International Journal of Business and Economics

International Journal of Business and Economics
Volume 4, No. 2

August, 2005
Insuring Against Self-Fulfilling Financial Crises
C. Y. Cyrus Chu
Institute of Economics, Academia Sinica, Taiwan
Jason J. H. Yeh
Department of Finance, Chinese University of Hong Kong, Hong Kong
This paper proposes an insurance scheme to protect a currency from self-fulfilling financial crises. Treating such crises as catastrophes, the recently developed catastrophe insurance bond (CAT bond) can be adapted and applied. The idea is for the insured currency area to issue bonds with an interest payment higher than market alternatives and relieve the area's debt burden (principal and interest) in case of a catastrophic crisis. There are two purposes behind such a design: first, if a crisis occurs, the area being hit can use the forfeited principal as funds to recover; second and more importantly, the bondholders will have an incentive to defend against the speculative attack causing the crisis because they will themselves want to avoid the forfeiture of their debt principal. We study two typical models with self-fulfilling expectations by Obstfeld (1996) and Krugman (1999) and analyze the resulting equilibrium with and without the CAT bond. It is shown that under some conditions, the insurance scheme can indeed help to reduce the threat of a self-fulfilling financial crisis.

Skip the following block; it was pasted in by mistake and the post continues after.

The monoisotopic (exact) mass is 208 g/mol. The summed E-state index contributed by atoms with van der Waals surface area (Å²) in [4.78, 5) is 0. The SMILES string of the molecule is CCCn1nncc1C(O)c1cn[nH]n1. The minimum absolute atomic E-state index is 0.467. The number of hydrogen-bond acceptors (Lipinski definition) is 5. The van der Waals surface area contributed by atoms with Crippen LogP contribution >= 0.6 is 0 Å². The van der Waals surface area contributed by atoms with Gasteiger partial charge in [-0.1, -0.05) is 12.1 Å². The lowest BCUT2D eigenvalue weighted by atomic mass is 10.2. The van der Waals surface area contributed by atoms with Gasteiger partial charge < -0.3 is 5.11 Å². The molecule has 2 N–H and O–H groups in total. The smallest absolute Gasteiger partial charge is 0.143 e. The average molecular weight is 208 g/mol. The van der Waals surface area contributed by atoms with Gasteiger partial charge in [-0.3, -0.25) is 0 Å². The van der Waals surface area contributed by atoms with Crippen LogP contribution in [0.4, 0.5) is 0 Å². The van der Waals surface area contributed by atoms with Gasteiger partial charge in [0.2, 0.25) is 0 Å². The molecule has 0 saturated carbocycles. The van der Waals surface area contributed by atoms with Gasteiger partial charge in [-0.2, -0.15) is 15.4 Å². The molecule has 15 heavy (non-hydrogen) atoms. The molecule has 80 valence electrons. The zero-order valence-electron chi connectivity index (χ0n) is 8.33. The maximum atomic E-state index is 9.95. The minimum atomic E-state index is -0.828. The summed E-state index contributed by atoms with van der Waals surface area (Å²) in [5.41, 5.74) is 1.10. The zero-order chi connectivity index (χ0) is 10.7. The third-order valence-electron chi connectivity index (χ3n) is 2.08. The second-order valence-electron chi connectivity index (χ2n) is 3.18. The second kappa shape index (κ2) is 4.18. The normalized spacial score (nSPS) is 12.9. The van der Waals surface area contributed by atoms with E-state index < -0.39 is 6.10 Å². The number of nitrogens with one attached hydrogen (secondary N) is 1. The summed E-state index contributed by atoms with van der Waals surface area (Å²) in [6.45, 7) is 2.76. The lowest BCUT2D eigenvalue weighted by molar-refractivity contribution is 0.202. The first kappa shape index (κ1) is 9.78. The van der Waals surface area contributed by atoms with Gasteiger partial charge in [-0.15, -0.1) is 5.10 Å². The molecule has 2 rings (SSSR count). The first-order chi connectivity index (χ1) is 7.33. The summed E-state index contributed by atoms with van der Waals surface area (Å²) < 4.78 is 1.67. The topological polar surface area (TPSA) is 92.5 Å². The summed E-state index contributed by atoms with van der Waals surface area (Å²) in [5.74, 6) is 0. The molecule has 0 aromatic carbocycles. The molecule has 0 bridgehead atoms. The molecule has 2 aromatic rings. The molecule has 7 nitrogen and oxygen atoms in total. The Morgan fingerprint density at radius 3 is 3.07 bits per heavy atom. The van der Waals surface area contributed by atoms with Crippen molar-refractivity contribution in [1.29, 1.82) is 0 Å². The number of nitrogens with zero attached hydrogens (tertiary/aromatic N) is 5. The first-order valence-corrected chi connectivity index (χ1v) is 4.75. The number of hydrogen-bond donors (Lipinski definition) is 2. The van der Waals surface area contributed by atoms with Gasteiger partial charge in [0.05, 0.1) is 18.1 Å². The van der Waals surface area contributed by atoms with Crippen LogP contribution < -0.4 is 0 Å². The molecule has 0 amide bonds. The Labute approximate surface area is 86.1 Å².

Keywords:Asian financial crisis, CAT bond, exchange rate.
JEL Classifications:F31, G22.